I remained patient, but as the months went by, the idea of making it to the top of Mount Evans gradually went down on my list of things to do in Colorado. Then, on June 7, it happened. The 14er was open to the public. It was time.
To the Top of Mount Evans
Even as the open season was up and running for a few weeks, there were rumors the top section of the road towards the summit would closer sooner than later. I couldn’t take the risk this time. It was now or never and so, in July, I made my way to Mount Evans.
We drove from Denver to Mount Evans on a warm Sunday afternoon. It would take two hours to drive to the summit but it would only take half that time to make it to the entrance. Once we arrived after taking a right on Echo Lake, there were only 14 miles left to make it to the summit by car, but the ride would take more than an hour.
Echo Lake; Photo by Maria-Emilia Garcia
We were greeted by a lovely park ranger who charged us for a three-day pass to the mountain. To her right was an empty wooden booth with an erasable board hanging from the front of it. In colorful writing, the board informed all visitors of the weather at the top of Mount Evans. Another ranger wiped the number 57 and wrote with a marker 54, a whole 30 degrees colder than the weather in Denver, at the time. With a ticket pass and a smile, we were allowed to commence our drive up to the summit.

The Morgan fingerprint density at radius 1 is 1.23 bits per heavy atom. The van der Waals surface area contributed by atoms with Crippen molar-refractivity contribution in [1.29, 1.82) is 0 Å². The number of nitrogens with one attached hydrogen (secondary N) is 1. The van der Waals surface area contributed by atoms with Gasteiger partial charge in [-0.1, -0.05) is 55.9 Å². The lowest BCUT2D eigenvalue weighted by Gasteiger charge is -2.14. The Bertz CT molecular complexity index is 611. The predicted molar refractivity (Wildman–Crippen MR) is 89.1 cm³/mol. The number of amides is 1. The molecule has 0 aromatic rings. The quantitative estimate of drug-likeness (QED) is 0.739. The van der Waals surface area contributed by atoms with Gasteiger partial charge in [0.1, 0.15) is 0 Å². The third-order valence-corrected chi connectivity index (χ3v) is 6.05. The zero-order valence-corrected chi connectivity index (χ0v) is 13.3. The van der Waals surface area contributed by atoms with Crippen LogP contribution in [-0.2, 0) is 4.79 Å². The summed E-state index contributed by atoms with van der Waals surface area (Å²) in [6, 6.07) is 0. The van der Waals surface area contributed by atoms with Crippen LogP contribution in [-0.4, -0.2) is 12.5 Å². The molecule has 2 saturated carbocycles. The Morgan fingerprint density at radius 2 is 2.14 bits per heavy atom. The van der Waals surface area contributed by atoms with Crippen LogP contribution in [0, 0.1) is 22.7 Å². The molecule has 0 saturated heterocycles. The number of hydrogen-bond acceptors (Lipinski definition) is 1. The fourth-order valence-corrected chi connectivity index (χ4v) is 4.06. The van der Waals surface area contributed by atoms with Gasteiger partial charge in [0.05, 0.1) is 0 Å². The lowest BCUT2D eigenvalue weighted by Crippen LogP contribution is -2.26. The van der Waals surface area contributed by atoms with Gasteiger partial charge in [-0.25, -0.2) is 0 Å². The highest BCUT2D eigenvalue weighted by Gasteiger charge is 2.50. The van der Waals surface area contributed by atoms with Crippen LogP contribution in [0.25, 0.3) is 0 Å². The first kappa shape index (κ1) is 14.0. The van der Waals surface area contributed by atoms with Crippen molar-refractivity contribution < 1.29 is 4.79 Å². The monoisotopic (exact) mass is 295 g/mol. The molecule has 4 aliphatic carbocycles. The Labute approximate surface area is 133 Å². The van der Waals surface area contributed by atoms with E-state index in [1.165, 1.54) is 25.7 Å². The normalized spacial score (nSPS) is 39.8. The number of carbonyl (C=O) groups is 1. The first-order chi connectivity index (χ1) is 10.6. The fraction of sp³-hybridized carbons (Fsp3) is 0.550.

The slopes of Mount Evans felt familiar, like any other drive through the Colorado Mountains, winding roads trimmed with tall lodgepole pines, but it didn’t take long before we emerged from the forest green tree line into a desolate tundra.
The green color palette was left behind as we went up the hairpin bends, one after the other, the rocky body of the mountain on one side of the road and cliffs without guard rails on the other.